Cheek Family History

Cheek Family History Cheekwood

Love on a Train

In 1896, Leslie Cheek and Mabel Wood married in Clarksville, Tennessee. The pair had met only a few years earlier on a train to Nashville from New York, and it has been said Leslie bribed a porter with a box of cigars to find out the name of the beautiful young Mabel. Following their nuptials, the new Mr. and Mrs. Cheek settled in Nashville and Leslie worked his family’s company, C.T. Cheek & Sons—the largest wholesale grocery distribution conglomerate in the Southeast region of the United States.

World Class Travels

In addition to the education of their children being a top priority, the Cheeks also spent a good deal of time planning trips across the world. By the time Leslie Jr. was ten years old and Huldah age five, international travel became an annual routine for the entire family. After a 1919 journey to China and Japan, the Cheeks’ travel itineraries expanded, covering much of North America, South America, Europe, Africa and Asia.

Good to the Last Drop

Another Nashville-based Cheek family business was the Cheek-Neal Coffee Company, creators and brewers of MAXWELL HOUSE COFFEE and TEA. The specialty blend was named after and marketed by the best hotel in Nashville, the Maxwell House. The success of the brand launched the local business into nation-wide production and is said to have captured the attention of President Theodore Roosevelt, who exclaimed that it was “good to the last drop!”

Cheek-Neal was created by Joel Cheek, the cousin of Leslie Sr.’s father C.T. Cheek. C.T. had been an early investor, and Leslie Sr. bought stock as well. In 1928, the Postum Company, later renamed General Foods, purchased Cheek-Neal Coffee Company for $45 million. As an investor, Leslie Sr.’s fortune quickly expanded, likely also expanding his plans for Cheekwood.

The Heyday

In 1932, Leslie Sr., Mabel, and Mrs. Wood moved into Cheekwood. Huldah was at the Shipley School and Leslie Jr. was at Harvard while Cheekwood was under construction. When home for summer vacation, large, lavish parties were thrown, making headlines near and far.

Leslie Sr., and Huldah kept their horses, Platinum and Rosewood, in the Cheekwood stable, and would ride frequently around the expansive estate and into the neighboring Percy Warner Park. Mabel, an avid reader and gardener, spent much of her time in the Library as well as the gardens. Leslie Jr., a promising architect and art historian, devoted his time at home in the studio is parents built for him and designing an impressive door system for the house Loggia.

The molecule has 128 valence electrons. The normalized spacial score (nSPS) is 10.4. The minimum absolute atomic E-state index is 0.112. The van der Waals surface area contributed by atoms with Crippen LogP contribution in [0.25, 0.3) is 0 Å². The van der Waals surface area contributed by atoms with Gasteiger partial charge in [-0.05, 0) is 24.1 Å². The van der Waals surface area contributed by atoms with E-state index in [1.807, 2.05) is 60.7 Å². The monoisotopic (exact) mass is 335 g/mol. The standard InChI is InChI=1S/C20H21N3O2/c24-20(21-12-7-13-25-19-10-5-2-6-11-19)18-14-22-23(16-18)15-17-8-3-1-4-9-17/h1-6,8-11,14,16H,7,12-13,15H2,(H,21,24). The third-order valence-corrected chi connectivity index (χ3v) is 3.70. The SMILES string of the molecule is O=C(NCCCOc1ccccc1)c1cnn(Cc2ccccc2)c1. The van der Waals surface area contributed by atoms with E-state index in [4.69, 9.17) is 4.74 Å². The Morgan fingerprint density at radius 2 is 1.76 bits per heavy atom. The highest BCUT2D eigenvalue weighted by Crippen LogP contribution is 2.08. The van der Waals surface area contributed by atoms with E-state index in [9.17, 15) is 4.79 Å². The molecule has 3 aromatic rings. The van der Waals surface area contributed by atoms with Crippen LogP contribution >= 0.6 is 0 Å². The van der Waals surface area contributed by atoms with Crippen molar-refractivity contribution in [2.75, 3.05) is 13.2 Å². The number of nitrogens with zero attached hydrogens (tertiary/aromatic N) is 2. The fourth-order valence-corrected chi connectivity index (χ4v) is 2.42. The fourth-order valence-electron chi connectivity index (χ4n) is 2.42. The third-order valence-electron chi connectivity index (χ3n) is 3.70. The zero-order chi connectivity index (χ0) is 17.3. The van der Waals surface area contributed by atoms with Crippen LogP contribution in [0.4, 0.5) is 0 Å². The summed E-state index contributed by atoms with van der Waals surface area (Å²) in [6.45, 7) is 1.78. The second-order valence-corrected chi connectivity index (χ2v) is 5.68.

In 1935, Leslie Cheek, Sr. died suddenly at age 61. As his family and the surrounding community mourned the loss of a man described as, “a man who gave every casual acquaintance the impression of sincere friendship, and, to those who knew him better this friendship became a personal thing, which never lacked for proof of its reality.” Mabel, now a widow, continued to live and care for Cheekwood, taking great strides to maintain and perpetuate the home she built with her devoted husband. Their daughter, Huldah, would go on to marry Walter Sharp in the Cheekwood Drawing Room. Their son, Leslie Jr., married Mary Tyler Freeman and settled in Richmond, though frequently visiting their Nashville family.

End of an Era

Mabel Wood Cheek passed away in 1946 at the age of 72. She left the furnishings, fine art, and family heirlooms to her two children and grandchildren, of Leslie Jr.  Huldah, who had settled in Nashville, was deeded the Cheekwood estate, and thereafter lived at Cheekwood with her husband, Walter, and later with their daughter, Leslie.

From Private to Public

In 1957, Huldah and Walter Sharp offered for Cheekwood, the buildings and surrounding grounds, to become a public garden and fine arts center. Following the cultivation and fundraising efforts of the Exchange Club of Nashville, the Horticultural Society of Middle Tennessee, and many other civic groups and individuals, the necessary funding was achieved. The pre-existing Nashville Museum of Art had disbanded, and offered the new institution the funds amassed from the sale of the Museum’s building and to transfer its permanent collection to Cheekwood to help establish the new primary destination for visual arts in Nashville. On May 31, 1960, Cheekwood opened its gates and doors to the public.

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